The COVID-19 public health emergency (PHE) status started in January 2020. Attached to that PHE status are some important exemptions to the rules of how home health runs. To help mitigate the effects of the COVID-19 pandemic on home health, CMS liberalized rules regarding initial assessments and regarding privacy. However, when the PHE ends, most of these rules will return to normal like flipping a light switch. Will home health be ready? Agencies need to review their telehealth platforms for privacy compliance. Additionally, agencies should review their initial assessment procedures for compliance with the conditions of participation.
The End of PHE Will Affect Who May Conduct an Initial Assessment
Under normal federal regulations, registered nurses conduct most of the initial home health assessments. In the past, certain therapists could conduct the initial assessment only under certain circumstances. CMS limits these therapists to speech/language pathologists, physical therapists, and occupational therapists. The normal rules only allow for them to conduct an initial assessment if the home health plan of care did not order any nursing. During the PHE, therapists may conduct the initial assessment, even when nursing is ordered. When the PHE ends, these rules go back to normal, almost. Registered nurses will again be required to do most home health initial assessments.
Occupational Therapists Will be Able to Conduct the Initial Assessment in Narrow Circumstances
The initial assessment rules will not revert completely back to their pre-pandemic status, though. In 2021, the Medicare Home Health Flexibility Act (H.R. 3127/S. 1725) made permanent the eligibility of occupational therapists (OTs) to perform the initial and comprehensive assessments required to open a home health case. However, OTs can only open a case if OT is also ordered. OT is ordered with much lower frequency than nursing or physical therapy. Therefore, this new rule will only provide flexibility in a very small number of circumstances. In fact, since OT will be eligible to open a case so infrequently, it is more likely that most home health agencies will stick with the registered nurses who will have more experience with the procedure.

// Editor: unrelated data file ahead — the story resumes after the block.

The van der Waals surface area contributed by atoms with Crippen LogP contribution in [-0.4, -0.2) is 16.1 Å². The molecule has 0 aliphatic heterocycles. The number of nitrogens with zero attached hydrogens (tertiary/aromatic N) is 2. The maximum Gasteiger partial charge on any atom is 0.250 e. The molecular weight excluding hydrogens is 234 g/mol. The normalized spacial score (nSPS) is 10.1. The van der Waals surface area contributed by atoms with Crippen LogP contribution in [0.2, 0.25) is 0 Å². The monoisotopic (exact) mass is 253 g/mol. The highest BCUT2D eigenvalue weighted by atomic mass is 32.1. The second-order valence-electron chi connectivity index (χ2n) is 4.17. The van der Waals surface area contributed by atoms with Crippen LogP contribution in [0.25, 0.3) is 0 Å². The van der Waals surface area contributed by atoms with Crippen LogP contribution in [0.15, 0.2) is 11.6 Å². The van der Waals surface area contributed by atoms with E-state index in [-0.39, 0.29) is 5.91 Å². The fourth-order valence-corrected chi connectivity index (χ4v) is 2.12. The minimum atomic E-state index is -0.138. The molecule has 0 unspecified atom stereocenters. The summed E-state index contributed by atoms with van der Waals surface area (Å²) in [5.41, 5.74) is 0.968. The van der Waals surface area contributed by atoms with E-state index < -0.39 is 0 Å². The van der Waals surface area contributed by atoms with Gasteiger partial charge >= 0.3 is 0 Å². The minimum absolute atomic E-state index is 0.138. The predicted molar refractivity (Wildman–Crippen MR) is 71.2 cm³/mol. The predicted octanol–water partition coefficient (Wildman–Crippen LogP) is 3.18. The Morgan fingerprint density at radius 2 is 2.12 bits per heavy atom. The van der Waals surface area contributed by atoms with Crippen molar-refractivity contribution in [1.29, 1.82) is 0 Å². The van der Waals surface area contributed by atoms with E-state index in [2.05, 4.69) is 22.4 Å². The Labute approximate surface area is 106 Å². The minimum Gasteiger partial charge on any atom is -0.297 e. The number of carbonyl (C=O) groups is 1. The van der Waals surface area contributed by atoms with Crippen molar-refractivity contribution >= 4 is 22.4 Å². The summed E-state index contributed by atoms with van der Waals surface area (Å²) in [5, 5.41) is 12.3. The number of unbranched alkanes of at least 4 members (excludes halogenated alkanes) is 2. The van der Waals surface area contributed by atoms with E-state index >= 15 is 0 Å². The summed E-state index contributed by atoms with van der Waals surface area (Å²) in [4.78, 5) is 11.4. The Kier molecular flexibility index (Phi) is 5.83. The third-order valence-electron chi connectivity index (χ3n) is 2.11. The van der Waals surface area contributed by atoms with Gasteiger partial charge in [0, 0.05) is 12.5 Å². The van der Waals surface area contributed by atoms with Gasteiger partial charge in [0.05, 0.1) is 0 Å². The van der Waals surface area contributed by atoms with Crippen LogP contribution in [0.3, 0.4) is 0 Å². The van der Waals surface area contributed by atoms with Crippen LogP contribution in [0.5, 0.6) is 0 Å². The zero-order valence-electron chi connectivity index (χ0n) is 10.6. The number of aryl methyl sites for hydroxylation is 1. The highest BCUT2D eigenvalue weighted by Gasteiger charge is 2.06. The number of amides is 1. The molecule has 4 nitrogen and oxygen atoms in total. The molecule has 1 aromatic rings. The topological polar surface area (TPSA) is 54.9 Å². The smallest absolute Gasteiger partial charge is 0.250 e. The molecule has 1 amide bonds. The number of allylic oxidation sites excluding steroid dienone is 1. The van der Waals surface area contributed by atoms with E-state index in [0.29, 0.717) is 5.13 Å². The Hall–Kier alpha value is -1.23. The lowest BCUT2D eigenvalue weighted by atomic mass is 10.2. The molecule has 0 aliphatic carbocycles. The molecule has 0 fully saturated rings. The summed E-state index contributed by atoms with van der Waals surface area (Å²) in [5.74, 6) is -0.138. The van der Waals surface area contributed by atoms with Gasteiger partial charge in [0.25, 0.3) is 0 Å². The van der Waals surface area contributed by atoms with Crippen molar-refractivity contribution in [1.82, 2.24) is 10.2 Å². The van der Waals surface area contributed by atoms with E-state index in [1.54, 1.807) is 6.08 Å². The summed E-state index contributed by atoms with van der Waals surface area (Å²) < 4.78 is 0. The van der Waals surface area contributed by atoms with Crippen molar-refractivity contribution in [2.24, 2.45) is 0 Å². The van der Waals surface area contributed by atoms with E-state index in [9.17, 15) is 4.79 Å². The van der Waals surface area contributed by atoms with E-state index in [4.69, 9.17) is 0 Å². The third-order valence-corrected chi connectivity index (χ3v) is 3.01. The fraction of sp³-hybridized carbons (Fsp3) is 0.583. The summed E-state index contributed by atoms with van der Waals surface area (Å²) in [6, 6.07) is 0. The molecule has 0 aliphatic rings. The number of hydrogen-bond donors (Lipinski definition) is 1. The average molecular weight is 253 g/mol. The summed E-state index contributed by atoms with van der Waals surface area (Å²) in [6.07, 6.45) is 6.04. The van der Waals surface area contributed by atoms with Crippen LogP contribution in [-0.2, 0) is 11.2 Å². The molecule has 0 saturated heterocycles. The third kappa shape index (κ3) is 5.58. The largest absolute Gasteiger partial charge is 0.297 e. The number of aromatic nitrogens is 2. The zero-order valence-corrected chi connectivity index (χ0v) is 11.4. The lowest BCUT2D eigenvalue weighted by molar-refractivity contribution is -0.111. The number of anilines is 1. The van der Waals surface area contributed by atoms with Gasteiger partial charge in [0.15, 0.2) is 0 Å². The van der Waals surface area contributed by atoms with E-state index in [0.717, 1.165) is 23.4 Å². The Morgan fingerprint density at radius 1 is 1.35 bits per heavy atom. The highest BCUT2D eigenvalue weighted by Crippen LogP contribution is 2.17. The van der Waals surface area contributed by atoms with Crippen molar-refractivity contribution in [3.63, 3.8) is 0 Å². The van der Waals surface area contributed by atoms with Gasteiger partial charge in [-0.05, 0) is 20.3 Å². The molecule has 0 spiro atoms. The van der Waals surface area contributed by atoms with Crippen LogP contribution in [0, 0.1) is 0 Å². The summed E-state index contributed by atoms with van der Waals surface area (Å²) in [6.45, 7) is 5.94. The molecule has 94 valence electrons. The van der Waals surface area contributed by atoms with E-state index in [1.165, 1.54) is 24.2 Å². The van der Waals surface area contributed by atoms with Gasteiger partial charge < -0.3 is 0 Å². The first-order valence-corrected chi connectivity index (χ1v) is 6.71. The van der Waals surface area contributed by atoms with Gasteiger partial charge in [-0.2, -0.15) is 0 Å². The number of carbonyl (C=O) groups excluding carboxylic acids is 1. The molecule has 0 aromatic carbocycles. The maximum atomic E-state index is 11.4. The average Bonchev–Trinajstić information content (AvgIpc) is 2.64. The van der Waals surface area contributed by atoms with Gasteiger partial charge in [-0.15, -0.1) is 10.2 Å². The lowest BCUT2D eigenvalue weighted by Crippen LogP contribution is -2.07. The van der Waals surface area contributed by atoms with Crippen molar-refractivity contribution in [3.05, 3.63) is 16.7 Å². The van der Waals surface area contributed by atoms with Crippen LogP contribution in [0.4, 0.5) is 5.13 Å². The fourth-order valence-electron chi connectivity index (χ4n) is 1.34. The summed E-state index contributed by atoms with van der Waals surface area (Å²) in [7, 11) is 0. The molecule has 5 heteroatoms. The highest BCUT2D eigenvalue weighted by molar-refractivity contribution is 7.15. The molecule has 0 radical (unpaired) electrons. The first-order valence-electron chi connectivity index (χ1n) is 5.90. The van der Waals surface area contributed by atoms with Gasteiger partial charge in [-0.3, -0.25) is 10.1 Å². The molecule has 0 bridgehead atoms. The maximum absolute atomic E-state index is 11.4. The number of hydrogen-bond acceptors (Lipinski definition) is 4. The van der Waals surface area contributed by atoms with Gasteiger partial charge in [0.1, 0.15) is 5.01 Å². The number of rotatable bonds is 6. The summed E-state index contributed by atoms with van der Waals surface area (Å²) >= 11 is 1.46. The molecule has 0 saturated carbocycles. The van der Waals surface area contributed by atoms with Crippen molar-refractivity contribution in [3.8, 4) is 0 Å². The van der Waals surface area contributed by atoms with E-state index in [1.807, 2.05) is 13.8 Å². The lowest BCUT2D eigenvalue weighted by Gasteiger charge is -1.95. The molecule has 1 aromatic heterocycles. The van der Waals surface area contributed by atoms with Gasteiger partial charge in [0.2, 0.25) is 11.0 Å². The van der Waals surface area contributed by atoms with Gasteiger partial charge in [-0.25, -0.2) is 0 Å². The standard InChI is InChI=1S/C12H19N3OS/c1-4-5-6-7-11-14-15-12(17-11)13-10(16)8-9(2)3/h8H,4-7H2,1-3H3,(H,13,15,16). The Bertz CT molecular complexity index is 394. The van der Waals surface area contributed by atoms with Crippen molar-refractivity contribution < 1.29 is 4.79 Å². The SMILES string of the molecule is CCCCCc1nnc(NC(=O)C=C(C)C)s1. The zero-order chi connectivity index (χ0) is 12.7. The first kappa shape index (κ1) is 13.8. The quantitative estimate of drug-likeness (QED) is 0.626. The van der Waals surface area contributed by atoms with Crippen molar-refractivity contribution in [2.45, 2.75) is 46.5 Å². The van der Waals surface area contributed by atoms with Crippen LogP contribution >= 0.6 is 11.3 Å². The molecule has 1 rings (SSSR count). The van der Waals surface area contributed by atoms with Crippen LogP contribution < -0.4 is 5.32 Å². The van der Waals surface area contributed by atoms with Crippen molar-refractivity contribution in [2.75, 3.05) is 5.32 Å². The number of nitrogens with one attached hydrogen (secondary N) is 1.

Telehealth Privacy Rules will Return
The Health Insurance Portability and Accountability Act (HIPAA) puts strict rules on how healthcare providers must safeguard patient privacy during electronic communications. They are not allowed to blithely let Zoom, Google, or Facebook gather data on their patients in the background and later sell that data or serve ads to their patients. In normal times, that is. Under the current PHE, CMS has signaled that it will look the other way for many HIPAA violations when it comes to using telehealth to serve patients. Home health agencies that have been using consumer-grade video meeting platforms could easily get slapped with a HIPAA violation if they do not upgrade soon. None of these platforms are believed to be HIPAA compliant out of the box: Facebook Messenger, Microsoft Teams, Zoom. Most commercial platforms exceed the security requirements, but HIPAA requires home health agencies to get a HIPAA Business Associate Agreement from a video conference provider. Some of these platforms report a willingness to enter into such agreements when asked, but home health agencies must navigate that process.